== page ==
Originally, the first settlers in the Shenandoah Valley (the "Great Valley of Virginia") laid claim to the land of what is now Covington in 1745 when the area was administered by Augusta County. This changed in 1769 when Botetourt County came to control much of the area. Boundaries were not exact and both Bath and Monroe Counties contained portions of present Alleghany County - Covington region.
In 1817-1818, the town of Covington was named in honor of General Leonard Covington, the outstanding and courageous hero of the War of 1812 who was mortally wounded the eleventh day of November, 1813 leading his troops at the Battle of Chrystler Fields near Williamsburg, Canada.
By the time of the sale of lots in 1818, it was anticipated that it would be advantageous to form a county to provide local administrative and court services. To record deeds required a two-day trip to Fincastle by horse. Accordingly, Alleghany County was formed by Act of the Virginia General Assembly from portions of Botetourt, Bath and Monroe Counties on January 5, 1822.
Despite the sale of the lots, Covington grew very slowly for by 1855, there were only 43 houses on two streets. At that time this was an agricultural community and the prosperity of stores and businesses in the town depended upon those tilling the soil, raising crops and livestock.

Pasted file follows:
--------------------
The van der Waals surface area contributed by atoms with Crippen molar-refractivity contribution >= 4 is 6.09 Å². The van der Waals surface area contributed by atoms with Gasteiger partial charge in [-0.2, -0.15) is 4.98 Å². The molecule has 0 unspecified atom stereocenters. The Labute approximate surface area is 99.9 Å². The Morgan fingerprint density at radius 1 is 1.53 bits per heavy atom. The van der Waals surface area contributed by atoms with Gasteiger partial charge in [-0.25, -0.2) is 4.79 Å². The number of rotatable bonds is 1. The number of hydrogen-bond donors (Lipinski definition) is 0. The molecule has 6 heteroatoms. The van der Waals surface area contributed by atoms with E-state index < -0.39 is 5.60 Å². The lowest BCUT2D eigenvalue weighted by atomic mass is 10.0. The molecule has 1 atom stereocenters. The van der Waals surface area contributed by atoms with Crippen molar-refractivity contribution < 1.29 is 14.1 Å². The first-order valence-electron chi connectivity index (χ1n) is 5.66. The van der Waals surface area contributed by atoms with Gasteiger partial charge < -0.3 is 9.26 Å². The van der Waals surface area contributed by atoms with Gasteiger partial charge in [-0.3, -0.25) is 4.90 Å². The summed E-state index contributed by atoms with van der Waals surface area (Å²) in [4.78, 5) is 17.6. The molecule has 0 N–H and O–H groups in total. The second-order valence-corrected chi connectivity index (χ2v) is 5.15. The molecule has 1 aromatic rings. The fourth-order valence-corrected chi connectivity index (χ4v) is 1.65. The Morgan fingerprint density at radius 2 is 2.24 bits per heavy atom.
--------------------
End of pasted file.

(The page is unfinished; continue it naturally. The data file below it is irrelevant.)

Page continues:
The first industries included the Covington Iron Furnace in 1891 (in Sunnymeade) which produced 110 tons of pig iron daily, the steam powered Deford Tannery (near present Superior Concrete Plant) in 1892, the E.M. Nettleton planing mill, and the Covington Machine Shops which produced the patented Coke extractors for use in furnace cleaning in the steel making process. Also there were two flour mills, two brick yards and the Alleghany Pin and Bracket Company. Westvaco did not begin operations until 1900 when A. Adams McAllister sold land to the company at a low price as an inducement to locating in Covington. Now, MeadWestvaco is the largest corporation and employer in the Alleghany Highlands.